|Shoes from the Museum of London's collection.|
Paper and pencil for patterning
1 foot square of thick veggie tan leather for sole- Mine are made of buffalo since I found a scrap to experiment with
1 foot square of thinner leather for shoe upper- I used goat skin
exacto knife and cutting mat
Cut out pieces of shoes. Remember to make mirror of the shoe. Now is a great time to use punches or knives to apply any decorative slashing and punching. Each one of my shoes has 2 rows of small slashes. While wearing them I have learned that the more slashing or punch work you do the looser the vamp will fit. Be careful of overdoing it on a pattern that fit well before you slashed.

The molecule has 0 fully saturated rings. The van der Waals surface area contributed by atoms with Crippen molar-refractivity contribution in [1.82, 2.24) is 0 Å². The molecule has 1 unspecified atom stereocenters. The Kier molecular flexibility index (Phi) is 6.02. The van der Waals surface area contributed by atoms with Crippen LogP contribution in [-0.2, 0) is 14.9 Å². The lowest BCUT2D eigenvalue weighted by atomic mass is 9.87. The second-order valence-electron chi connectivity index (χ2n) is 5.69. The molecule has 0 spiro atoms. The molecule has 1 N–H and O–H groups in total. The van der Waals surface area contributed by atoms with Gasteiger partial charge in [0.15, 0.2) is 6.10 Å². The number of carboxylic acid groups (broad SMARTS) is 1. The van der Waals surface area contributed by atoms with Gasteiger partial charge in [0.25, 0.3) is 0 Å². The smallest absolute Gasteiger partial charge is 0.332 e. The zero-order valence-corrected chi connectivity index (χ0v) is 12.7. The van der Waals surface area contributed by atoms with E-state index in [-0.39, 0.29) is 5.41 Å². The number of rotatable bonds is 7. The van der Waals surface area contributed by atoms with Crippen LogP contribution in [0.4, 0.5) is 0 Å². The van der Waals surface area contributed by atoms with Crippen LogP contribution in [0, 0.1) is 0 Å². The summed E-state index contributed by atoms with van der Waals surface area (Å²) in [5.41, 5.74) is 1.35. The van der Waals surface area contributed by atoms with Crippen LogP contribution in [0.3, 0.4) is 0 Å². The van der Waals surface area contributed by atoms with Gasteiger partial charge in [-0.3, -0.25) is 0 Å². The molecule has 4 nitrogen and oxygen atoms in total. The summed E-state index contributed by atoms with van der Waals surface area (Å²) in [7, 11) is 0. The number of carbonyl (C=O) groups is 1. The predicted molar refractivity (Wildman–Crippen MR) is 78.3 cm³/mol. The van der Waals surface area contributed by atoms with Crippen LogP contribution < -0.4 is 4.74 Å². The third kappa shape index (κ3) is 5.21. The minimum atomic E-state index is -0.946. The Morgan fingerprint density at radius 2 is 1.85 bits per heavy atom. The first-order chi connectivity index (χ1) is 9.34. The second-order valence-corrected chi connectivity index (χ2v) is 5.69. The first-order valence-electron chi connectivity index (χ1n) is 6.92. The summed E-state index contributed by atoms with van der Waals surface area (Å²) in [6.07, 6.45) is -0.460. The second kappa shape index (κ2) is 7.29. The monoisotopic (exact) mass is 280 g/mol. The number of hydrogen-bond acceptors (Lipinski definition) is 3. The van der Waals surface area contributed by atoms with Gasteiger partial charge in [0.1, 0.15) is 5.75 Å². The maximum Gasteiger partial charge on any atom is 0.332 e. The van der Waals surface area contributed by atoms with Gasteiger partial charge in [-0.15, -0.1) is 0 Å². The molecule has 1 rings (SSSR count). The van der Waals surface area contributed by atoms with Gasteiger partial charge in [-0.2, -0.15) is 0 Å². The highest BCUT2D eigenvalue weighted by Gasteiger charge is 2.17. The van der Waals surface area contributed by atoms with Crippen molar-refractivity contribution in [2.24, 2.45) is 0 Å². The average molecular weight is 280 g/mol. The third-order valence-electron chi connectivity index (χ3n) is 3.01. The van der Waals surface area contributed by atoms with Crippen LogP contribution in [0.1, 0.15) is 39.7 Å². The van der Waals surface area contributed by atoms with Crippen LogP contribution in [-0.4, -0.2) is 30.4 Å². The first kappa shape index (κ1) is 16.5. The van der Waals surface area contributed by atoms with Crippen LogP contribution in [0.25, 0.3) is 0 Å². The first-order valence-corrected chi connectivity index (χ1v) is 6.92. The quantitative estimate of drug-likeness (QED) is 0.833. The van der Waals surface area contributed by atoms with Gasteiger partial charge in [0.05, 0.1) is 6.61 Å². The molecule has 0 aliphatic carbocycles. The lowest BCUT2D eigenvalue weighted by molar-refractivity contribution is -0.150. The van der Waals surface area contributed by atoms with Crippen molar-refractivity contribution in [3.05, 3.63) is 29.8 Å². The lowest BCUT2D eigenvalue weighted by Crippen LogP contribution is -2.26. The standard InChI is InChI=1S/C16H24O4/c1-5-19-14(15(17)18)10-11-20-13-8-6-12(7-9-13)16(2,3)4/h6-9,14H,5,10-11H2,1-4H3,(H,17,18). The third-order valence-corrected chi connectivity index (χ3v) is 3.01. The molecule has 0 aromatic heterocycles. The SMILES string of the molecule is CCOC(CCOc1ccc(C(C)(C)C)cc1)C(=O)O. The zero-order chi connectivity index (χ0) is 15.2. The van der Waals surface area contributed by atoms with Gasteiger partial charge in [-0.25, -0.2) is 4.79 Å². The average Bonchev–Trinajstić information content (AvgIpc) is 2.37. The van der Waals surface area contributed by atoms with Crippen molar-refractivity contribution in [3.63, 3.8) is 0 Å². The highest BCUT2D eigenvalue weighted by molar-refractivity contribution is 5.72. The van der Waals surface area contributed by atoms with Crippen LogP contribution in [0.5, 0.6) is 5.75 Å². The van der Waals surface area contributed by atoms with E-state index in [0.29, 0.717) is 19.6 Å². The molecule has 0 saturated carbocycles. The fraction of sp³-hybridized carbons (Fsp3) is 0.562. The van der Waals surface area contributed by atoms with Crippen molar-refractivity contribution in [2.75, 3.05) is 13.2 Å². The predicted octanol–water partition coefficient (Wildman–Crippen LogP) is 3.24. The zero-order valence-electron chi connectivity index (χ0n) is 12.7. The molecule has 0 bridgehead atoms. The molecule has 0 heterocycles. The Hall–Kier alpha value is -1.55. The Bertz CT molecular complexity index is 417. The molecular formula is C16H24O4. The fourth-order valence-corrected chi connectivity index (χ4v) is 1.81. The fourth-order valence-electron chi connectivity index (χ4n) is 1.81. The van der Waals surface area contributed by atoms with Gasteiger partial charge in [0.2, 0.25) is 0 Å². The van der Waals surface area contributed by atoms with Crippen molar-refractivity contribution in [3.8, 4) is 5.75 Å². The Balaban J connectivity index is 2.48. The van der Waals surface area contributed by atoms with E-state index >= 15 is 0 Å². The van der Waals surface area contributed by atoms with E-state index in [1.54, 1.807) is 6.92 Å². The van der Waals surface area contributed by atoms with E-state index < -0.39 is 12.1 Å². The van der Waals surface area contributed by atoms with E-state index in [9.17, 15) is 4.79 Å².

Use clips to join upper pieces to sole and punch out holds for leather needles to go through. Stitch through shoes using 2 running stitches or a cordwaining stitch. Weave string into stitches. I placed the suede side to be walked on in hopes of better traction, remembering my ballet slippers as a child. Also like those slippers the suede is becoming shiny and slick from wear.
Flip your shoe right side out. If leather is stiff, apply a little water with a damp sponge.
And there you have it! I am surprised it took me so long to try this relatively simple process. Go make some shoes and dance!I've had a lot of fun showing these off and now have plans for several other pairs with different bits of slashing or dyes.
|Slashed Vamp from 16th century. Currently at Metropolitan Museum of Art, New York City.|
Gardiner, Julie, Before the Mast: Life and Death aboard the Mary Rose, Oxbow Books, 2013.
Grew, Francis and Margrethe de Neergaard, Shoes and Pattens, Museum of London Books; 2001.
Museum of London Image # 002264.
Metropolitan Museum of Art Accession # 29.158.893
Metropolitan Museum of Art Accession # 29.158.477